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Banat Biographies
Banat Biographies Index Est. 13 Feb 2010 at by Jody McKim Pharr.

Poet & Writer

Otto Alscher was born January 8 1880 in Perlas/Perlasz along the Tisza River, Banat, then Hungary, † December 29th 1944 in Targu Jiu, Romania). Lived in Orschowa 18912 He is mentioned in literary history as "a German poet of Hungary" and "Romanian-German and Austrian writers.  Editor of the "Deutdschen Tageblatts.


For a brief period from 1919 to 1922, Otto Alscher lived in Temesvar, the capital of Romania Banat, and found a new sphere of activity in Banat Journalism and cultural politics.  As contributor to the Deutsche Wacht (Subsequently Banater Tagblatt) and the Deutsche Tagespost in Hermannstadt, and from 1921 as co-editor, together with his colleague from Belgrade and Budapest days, Franz Xaver Kappus, of the Schwabische Volkspresse and the monthly Illustrieter Weltspiegel, he championed the rights of Banat Germans and strove to foster cultural activity among them.  Now that the Banat was cut off from literary developments in the wider German-speaking world, he sought to cultivate cultural links with Austria and Germany by discussing German novels, plays and art, and supporting theatre productions, translations, readings and lectures.

This phase of his life ended in withdrawal to his smallholding in Orschowa in 1922. For several years his only writing appear to have consisted of sporadic contributions to the Lugoscher Zeitung, which was edited by his friend Heinrich Anwender.  In the second have of the 1920’s he published a series of stories in the Kronstadter Zeitung, and his Munich publisher Albert Langen bought out a new volume, stripped of the philosophizing and emotional excesses of his early writing, under the title Tier and Mensch.3 

The final twist in Alscher’s fortunes came in the Autumn of 1944.  When the Romanian dictator Ion Antonescu was toppled and the country transferred its support from Hitler to Stalin, he was interned together with many of his countrymen.  He died from the results of malnutrition and infection in December 1944, aged sixty four.  Few traces of Alscher’s life remain: the house in which he grew up in Orschowa disappeared when the old town was submerged by the waters of a dam built in the early 1970s, his forest home outside of town has been demolished, and his body lies in an unmarked grave near the camp in Tirgu Jiu.3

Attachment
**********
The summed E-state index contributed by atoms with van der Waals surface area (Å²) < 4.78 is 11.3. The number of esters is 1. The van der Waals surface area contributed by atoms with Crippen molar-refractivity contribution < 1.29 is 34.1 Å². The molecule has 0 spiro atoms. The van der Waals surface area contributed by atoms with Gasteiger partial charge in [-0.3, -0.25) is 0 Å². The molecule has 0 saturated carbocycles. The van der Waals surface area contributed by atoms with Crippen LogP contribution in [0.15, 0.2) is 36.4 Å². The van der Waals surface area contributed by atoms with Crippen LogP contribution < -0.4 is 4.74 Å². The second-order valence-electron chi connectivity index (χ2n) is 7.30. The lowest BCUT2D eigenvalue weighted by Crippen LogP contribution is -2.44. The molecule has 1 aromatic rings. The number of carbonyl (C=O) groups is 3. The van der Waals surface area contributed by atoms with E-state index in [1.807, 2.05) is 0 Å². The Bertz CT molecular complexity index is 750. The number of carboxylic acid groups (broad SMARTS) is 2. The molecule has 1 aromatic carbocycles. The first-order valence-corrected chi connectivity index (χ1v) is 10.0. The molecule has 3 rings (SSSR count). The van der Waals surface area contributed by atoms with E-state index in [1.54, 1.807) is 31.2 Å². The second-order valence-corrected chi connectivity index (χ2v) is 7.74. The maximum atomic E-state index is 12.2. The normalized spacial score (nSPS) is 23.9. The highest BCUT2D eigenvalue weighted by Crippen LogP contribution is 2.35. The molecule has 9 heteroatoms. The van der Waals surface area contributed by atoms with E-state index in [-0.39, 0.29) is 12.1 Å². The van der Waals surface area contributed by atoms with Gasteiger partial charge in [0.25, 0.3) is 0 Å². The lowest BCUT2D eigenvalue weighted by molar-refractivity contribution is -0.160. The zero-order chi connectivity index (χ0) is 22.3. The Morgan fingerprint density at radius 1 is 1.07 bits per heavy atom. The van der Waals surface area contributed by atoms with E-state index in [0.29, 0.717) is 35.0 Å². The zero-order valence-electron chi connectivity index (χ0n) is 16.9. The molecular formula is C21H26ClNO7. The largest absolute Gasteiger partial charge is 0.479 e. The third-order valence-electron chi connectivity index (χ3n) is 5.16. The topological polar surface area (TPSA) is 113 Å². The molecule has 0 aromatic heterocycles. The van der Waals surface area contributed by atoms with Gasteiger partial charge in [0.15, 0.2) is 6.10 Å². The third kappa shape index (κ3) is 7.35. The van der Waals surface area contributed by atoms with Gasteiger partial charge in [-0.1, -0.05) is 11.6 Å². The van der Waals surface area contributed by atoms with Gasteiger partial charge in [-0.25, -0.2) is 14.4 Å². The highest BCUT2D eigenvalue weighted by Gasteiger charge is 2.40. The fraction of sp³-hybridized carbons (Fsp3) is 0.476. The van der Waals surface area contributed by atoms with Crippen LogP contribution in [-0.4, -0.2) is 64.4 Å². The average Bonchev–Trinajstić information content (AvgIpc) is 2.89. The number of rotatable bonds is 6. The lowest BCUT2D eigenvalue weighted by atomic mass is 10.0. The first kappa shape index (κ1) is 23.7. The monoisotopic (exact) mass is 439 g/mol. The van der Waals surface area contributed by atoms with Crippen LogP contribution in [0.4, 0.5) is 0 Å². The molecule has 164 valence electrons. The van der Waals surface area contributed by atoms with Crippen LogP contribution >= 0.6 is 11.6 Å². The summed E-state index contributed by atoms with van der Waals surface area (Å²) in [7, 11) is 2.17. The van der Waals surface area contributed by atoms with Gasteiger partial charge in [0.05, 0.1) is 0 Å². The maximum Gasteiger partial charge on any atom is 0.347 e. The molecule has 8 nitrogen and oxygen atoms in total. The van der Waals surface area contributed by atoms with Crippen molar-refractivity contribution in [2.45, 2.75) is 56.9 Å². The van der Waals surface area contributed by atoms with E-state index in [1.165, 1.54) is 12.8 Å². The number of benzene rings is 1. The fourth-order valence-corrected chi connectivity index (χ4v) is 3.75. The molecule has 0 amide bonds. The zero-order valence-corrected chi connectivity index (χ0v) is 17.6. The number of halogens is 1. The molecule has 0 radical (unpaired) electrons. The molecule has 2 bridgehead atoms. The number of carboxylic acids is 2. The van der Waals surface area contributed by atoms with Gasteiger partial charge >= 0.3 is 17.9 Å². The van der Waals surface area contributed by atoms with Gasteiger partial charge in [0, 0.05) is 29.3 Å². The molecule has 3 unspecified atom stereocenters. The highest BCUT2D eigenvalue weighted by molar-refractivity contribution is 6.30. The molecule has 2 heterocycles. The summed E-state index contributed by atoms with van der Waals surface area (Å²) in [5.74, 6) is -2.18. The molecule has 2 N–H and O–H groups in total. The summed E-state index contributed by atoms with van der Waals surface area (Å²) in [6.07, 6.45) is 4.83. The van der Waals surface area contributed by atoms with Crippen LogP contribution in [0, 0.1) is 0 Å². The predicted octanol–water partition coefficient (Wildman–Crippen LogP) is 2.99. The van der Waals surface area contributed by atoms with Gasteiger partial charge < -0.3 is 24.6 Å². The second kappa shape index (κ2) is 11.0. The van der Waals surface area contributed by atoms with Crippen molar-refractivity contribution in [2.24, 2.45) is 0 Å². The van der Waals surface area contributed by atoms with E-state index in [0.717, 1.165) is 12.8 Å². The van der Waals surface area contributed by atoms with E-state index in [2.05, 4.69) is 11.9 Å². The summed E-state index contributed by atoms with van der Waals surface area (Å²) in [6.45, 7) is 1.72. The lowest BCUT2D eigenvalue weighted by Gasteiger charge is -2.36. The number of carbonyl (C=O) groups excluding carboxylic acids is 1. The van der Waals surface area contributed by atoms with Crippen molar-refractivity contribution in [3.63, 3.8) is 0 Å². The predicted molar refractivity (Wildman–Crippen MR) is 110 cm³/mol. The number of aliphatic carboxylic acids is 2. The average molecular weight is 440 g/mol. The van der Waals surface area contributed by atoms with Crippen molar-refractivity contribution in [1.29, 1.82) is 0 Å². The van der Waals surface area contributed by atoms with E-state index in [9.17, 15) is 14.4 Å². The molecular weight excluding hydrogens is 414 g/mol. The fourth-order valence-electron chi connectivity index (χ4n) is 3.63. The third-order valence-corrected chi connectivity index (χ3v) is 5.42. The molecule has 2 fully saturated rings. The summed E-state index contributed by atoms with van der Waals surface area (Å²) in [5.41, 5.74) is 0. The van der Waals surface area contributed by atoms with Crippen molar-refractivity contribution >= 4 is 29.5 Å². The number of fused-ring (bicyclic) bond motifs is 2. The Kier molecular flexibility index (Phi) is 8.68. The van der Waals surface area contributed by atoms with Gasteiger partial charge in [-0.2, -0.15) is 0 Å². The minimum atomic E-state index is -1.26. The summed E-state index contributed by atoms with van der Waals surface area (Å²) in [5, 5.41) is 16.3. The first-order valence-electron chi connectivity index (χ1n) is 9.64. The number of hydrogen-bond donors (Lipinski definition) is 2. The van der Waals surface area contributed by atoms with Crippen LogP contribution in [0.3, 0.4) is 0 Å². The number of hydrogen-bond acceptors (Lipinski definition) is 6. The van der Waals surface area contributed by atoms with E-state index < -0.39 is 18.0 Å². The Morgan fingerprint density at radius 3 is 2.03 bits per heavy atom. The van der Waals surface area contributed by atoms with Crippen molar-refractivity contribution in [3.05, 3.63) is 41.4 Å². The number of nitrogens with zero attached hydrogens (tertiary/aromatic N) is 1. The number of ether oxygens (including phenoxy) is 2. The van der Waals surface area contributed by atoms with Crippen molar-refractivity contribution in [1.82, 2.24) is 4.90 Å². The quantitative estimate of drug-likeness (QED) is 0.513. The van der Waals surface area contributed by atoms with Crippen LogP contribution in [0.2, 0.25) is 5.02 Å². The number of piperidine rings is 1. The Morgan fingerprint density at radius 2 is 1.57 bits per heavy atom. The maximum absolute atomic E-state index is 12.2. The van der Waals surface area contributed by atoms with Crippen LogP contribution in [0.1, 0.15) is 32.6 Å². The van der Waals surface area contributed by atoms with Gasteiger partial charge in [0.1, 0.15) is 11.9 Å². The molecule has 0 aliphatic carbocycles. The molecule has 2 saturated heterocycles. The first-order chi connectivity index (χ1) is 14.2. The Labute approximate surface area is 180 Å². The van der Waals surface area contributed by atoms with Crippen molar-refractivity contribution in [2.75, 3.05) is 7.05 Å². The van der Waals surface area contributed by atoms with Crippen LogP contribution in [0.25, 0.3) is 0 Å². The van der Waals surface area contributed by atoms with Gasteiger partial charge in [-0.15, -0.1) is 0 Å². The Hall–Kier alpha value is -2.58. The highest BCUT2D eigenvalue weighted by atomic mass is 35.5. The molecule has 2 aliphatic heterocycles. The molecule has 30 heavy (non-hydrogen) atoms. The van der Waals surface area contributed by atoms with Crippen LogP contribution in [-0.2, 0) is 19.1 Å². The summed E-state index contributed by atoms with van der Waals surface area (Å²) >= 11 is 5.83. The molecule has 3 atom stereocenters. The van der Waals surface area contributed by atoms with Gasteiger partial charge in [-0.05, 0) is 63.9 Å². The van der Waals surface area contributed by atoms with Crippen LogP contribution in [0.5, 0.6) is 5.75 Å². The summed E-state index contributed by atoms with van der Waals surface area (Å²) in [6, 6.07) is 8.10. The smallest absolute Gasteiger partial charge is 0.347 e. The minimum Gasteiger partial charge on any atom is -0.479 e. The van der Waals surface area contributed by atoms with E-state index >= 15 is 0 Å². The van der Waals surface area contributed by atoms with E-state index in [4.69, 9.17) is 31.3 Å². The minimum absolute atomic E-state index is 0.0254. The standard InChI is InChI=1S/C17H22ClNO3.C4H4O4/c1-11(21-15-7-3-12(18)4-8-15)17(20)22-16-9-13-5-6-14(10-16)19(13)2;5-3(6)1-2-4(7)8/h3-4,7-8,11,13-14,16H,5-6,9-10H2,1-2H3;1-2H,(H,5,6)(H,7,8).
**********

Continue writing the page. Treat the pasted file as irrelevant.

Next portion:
Source: German Monitor Fractured Biographies, Edited by Ian Wallace; Publication: 1994, printed in the Netherlands.  A Life Among Gypsies and Wolves: Otto Alscher’s Quest For An Alternative to Modern Civilization written by Axel Goodbody. Paperback: 257 pages; Publisher: Rodopi (November 2003); Language: English; ISBN-10: 904200956X ; ISBN-13: 978-9042009561

Additional reading: Goodbody, A.H. (, 2007. The Hunter as Nature-Lover: Idyll, aggression and ecology in the German animal stories of Otto Alscher. In: Gifford, T. and Beckett, F., eds. Culture, Creativity and Environment: New Environmentalist Criticism. Amsterdam: Rodopi, 135--159.

Published by Jody McKim Pharr, 10 Nov 2009.


 Der Dukaten" Der Türk stürmt


2Deutsche Literatur im Banat (1840-1939) der Beitrag der Kulturzeitschriften zum banatschwäbischen Geistesleben. Author: Engel, Walter. Publisher: Julius Groos Verlag, Heidelberg, 1982. ISBN-10: 387276280X / ISBN-13: 978-3872762801

3German Monitor - Fractured Biographies by Ian Wallace, 2003



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